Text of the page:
Roberts had suggested publicly on multiple occasions that the NBPA was not in favor of the smoothing concept. A group of NBPA player representatives unanimously voted down the idea over All-Star Weekend.
"There is, and was, a concern about any proposal that results in limiting a player's ability to realize as much income as they can," Roberts said in February, according to Yahoo Sports.
To be clear, Roberts' concern is referencing money paid to individual players rather than total compensation to the players as a whole. Although the smoothing proposal would eventually have made the players whole once it was fully phased in, with the help of shortfall payments, not every current player will be under contract throughout the duration of the smoothing proposal. High-profile 2016 free agents like LeBron James and Kevin Durant will now be able to fully maximize the value of their next contracts rather than starting those deals at an artificially reduced figure. Similarly, marginal players, older players and those who might suffer serious injuries as the smoothing played out might have been taking a financial hit without sufficient delayed gratification to show for it personally. This depends on whether or not the shortfall payments covered their decreased earning power.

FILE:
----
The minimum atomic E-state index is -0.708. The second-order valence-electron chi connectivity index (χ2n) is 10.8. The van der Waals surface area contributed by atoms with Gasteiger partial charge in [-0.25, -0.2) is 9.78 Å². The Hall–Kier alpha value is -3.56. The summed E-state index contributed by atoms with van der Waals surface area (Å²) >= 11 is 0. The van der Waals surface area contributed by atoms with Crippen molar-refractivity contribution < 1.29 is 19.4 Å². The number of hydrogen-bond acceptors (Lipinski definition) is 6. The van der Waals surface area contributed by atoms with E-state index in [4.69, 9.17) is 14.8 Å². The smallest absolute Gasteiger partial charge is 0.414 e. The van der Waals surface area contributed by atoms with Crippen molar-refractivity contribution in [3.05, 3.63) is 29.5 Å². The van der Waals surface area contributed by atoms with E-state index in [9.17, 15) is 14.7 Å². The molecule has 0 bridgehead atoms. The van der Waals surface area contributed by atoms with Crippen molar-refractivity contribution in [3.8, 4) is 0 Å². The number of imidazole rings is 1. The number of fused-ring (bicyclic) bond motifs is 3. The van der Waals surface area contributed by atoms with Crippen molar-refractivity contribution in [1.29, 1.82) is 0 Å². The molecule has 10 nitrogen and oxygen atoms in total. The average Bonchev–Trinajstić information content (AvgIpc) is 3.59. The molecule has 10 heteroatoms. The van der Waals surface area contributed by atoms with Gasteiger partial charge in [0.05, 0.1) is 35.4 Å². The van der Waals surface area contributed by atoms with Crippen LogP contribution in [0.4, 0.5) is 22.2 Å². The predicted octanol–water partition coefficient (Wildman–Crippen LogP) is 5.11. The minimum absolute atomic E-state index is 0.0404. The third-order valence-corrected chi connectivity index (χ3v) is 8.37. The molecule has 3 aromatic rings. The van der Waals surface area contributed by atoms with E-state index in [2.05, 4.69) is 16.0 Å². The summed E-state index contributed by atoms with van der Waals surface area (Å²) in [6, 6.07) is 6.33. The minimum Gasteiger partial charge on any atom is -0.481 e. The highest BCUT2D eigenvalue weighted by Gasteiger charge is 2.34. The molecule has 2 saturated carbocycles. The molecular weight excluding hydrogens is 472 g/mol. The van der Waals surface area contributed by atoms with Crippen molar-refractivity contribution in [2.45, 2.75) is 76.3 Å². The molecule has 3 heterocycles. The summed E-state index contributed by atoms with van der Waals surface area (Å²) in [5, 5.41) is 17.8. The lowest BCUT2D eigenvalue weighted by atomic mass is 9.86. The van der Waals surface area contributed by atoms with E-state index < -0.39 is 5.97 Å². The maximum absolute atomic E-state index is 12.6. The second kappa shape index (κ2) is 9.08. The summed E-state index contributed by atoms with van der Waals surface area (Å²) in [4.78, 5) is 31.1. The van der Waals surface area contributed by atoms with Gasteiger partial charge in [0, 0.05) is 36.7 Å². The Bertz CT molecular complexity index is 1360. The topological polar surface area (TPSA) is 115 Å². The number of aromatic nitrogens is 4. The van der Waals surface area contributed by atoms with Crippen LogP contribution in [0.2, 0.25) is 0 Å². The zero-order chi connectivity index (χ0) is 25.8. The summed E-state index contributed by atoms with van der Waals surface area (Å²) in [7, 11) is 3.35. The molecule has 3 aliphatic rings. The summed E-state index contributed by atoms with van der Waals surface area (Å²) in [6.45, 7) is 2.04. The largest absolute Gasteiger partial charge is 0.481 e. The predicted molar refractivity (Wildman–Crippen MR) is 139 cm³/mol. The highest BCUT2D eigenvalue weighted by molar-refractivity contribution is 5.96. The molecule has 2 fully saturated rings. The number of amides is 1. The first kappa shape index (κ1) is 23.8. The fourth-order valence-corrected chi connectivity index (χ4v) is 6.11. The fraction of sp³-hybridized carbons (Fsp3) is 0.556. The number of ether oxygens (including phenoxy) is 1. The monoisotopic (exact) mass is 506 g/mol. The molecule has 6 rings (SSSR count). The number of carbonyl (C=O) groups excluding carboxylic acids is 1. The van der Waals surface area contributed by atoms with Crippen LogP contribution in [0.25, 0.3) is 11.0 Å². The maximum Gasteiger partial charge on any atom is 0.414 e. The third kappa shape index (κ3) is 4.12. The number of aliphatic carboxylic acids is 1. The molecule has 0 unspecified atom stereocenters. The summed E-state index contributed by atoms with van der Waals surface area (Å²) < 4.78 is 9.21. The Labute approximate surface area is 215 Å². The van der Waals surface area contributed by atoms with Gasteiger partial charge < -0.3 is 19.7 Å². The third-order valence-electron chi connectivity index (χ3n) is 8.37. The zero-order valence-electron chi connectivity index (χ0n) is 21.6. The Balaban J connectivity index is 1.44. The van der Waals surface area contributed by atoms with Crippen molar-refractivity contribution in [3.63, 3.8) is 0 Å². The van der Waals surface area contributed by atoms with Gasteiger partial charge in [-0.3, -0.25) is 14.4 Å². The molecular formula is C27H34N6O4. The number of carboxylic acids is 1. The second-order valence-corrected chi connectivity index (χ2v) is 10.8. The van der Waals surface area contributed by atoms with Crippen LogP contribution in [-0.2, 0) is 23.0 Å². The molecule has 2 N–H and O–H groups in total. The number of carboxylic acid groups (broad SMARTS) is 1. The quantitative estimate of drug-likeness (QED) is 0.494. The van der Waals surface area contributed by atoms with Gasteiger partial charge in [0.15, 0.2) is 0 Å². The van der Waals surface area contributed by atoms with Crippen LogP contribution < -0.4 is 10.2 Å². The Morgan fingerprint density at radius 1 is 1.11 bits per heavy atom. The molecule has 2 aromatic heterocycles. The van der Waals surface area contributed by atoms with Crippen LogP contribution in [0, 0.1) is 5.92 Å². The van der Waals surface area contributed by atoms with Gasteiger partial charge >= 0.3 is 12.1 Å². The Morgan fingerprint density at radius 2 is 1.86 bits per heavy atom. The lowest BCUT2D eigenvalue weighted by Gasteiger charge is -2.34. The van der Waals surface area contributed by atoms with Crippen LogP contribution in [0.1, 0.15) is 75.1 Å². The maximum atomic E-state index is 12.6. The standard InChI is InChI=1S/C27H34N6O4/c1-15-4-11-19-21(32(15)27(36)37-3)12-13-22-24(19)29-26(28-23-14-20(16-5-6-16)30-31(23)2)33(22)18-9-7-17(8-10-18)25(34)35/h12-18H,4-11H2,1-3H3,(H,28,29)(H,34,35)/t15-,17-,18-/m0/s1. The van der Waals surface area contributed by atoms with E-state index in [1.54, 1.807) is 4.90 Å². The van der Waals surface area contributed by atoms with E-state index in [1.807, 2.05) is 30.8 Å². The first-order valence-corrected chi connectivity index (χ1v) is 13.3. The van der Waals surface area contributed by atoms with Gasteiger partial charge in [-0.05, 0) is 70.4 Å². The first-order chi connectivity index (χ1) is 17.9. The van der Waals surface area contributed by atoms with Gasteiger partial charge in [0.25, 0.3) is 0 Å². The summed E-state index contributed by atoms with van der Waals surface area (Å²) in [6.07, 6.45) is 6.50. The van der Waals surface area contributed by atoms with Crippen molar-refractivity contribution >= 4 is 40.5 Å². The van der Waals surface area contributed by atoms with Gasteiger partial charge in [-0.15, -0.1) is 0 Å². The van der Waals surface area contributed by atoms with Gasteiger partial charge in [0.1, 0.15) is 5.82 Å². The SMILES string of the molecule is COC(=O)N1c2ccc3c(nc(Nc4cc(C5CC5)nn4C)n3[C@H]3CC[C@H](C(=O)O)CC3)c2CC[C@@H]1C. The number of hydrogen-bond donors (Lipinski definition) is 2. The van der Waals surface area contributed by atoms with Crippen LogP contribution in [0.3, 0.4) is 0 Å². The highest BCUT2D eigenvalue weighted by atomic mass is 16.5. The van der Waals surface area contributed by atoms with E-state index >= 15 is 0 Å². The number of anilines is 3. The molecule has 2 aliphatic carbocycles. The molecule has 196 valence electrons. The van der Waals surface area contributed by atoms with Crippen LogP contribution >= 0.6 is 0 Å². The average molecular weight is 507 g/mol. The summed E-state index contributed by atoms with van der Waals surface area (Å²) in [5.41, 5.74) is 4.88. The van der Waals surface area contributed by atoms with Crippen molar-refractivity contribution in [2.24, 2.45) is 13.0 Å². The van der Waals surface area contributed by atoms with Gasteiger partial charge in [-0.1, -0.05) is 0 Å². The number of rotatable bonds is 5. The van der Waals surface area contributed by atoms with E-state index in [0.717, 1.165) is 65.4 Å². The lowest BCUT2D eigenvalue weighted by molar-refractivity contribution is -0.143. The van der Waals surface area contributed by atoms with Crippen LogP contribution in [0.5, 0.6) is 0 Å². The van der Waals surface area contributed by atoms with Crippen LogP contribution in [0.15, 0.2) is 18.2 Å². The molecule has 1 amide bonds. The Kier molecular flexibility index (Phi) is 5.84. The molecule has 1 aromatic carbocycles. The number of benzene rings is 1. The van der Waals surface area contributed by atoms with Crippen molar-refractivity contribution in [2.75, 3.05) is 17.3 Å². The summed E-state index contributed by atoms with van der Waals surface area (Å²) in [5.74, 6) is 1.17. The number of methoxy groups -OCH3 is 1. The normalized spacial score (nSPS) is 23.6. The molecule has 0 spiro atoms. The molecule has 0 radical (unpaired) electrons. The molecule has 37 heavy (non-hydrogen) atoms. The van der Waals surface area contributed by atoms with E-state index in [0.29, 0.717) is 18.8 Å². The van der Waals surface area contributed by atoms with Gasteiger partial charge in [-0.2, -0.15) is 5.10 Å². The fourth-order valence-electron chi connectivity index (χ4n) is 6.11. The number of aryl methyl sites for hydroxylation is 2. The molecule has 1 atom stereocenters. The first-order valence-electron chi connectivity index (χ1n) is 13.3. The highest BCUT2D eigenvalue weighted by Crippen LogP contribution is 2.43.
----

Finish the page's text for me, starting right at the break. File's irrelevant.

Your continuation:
The "open the floodgates in 2016" approach sets up what could prove to be the wildest NBA offseason ever. The new TV deals are so lucrative that every team, including teams with payrolls that exceed the luxury tax currently, will be able to maneuver themselves towards open cap space by July 2016. That summer, more money is going to be burning more holes into more pockets than the league has ever seen.
Under the current system, possessing $15 million of cap space is considered a big deal, the type of flexibility needed to make a monster offer in free agency. Under the new system, teams could easily be sitting on $30 million, $40 million, $50 million or even $60 million of cap space. For big-market teams like the Lakers and Knicks who are trudging through an ugly present without a clear plan for the future, the NBA's new economy represents an unprecedented hope for immediate roster rebuilding. For more cost-conscious teams, the extra space will present a host of opportunities, whether that's increased flexibility to keep core pieces, to add proven role players to the bench, or to acquire assets by using salary cap space to take on salary. For stars hoping to team up and create a dynasty, the sky is the limit on dream scenarios. For stars simply looking to cash in every single penny on a max deal, the cash registers will be "Ca-ching" louder than ever before.